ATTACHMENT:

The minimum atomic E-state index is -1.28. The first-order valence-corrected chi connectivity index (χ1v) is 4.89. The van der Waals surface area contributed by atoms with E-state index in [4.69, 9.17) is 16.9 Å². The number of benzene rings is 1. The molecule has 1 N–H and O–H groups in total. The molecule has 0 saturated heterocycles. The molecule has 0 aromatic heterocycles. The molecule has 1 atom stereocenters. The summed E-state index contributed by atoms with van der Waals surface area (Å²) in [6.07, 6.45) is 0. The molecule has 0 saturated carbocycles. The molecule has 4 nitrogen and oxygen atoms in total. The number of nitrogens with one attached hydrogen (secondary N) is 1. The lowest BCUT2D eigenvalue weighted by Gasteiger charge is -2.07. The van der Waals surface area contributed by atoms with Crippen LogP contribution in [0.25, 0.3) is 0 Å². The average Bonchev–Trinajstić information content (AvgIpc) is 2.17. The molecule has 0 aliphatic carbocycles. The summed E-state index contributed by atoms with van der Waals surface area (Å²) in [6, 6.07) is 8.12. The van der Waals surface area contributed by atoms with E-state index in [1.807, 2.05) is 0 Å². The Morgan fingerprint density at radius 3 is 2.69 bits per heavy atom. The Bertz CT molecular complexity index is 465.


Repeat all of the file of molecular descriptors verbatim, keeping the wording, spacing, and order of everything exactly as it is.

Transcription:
The minimum atomic E-state index is -1.28. The first-order valence-corrected chi connectivity index (χ1v) is 4.89. The van der Waals surface area contributed by atoms with E-state index in [4.69, 9.17) is 16.9 Å². The number of benzene rings is 1. The molecule has 1 N–H and O–H groups in total. The molecule has 0 saturated heterocycles. The molecule has 0 aromatic heterocycles. The molecule has 1 atom stereocenters. The summed E-state index contributed by atoms with van der Waals surface area (Å²) in [6.07, 6.45) is 0. The molecule has 0 saturated carbocycles. The molecule has 4 nitrogen and oxygen atoms in total. The number of nitrogens with one attached hydrogen (secondary N) is 1. The lowest BCUT2D eigenvalue weighted by Gasteiger charge is -2.07. The van der Waals surface area contributed by atoms with Crippen LogP contribution in [0.25, 0.3) is 0 Å². The average Bonchev–Trinajstić information content (AvgIpc) is 2.17. The molecule has 0 aliphatic carbocycles. The summed E-state index contributed by atoms with van der Waals surface area (Å²) in [6, 6.07) is 8.12. The van der Waals surface area contributed by atoms with E-state index in [1.807, 2.05) is 0 Å². The Morgan fingerprint density at radius 3 is 2.69 bits per heavy atom. The Bertz CT molecular complexity index is 465.